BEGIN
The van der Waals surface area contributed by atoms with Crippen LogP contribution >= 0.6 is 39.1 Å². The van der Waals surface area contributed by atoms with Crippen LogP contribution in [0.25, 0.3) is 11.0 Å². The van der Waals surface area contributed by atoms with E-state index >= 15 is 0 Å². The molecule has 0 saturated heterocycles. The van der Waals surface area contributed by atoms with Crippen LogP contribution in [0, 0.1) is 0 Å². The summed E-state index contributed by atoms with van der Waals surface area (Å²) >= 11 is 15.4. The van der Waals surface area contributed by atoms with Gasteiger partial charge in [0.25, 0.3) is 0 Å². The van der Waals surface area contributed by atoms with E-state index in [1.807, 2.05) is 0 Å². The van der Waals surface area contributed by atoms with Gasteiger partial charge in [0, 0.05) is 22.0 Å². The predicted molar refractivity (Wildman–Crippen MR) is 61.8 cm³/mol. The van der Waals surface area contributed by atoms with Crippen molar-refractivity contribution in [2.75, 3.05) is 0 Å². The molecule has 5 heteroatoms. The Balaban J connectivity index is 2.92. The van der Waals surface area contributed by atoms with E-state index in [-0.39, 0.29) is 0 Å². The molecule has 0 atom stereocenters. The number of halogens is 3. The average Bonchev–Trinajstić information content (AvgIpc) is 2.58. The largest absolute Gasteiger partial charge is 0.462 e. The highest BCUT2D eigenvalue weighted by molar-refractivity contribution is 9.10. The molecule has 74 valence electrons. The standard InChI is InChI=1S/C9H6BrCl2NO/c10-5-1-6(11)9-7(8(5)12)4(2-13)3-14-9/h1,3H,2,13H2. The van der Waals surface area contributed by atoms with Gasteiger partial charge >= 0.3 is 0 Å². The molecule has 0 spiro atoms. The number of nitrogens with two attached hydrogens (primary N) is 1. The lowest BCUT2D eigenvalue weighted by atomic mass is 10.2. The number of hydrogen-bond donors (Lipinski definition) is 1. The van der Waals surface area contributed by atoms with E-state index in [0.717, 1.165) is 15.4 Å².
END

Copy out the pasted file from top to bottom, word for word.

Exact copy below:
The van der Waals surface area contributed by atoms with Crippen LogP contribution >= 0.6 is 39.1 Å². The van der Waals surface area contributed by atoms with Crippen LogP contribution in [0.25, 0.3) is 11.0 Å². The van der Waals surface area contributed by atoms with E-state index >= 15 is 0 Å². The molecule has 0 saturated heterocycles. The van der Waals surface area contributed by atoms with Crippen LogP contribution in [0, 0.1) is 0 Å². The summed E-state index contributed by atoms with van der Waals surface area (Å²) >= 11 is 15.4. The van der Waals surface area contributed by atoms with Gasteiger partial charge in [0.25, 0.3) is 0 Å². The van der Waals surface area contributed by atoms with E-state index in [1.807, 2.05) is 0 Å². The van der Waals surface area contributed by atoms with Gasteiger partial charge in [0, 0.05) is 22.0 Å². The predicted molar refractivity (Wildman–Crippen MR) is 61.8 cm³/mol. The van der Waals surface area contributed by atoms with Crippen molar-refractivity contribution in [2.75, 3.05) is 0 Å². The molecule has 5 heteroatoms. The Balaban J connectivity index is 2.92. The van der Waals surface area contributed by atoms with E-state index in [-0.39, 0.29) is 0 Å². The molecule has 0 atom stereocenters. The number of halogens is 3. The average Bonchev–Trinajstić information content (AvgIpc) is 2.58. The largest absolute Gasteiger partial charge is 0.462 e. The highest BCUT2D eigenvalue weighted by molar-refractivity contribution is 9.10. The molecule has 74 valence electrons. The standard InChI is InChI=1S/C9H6BrCl2NO/c10-5-1-6(11)9-7(8(5)12)4(2-13)3-14-9/h1,3H,2,13H2. The van der Waals surface area contributed by atoms with Gasteiger partial charge >= 0.3 is 0 Å². The molecule has 0 spiro atoms. The number of nitrogens with two attached hydrogens (primary N) is 1. The lowest BCUT2D eigenvalue weighted by atomic mass is 10.2. The number of hydrogen-bond donors (Lipinski definition) is 1. The van der Waals surface area contributed by atoms with E-state index in [0.717, 1.165) is 15.4 Å².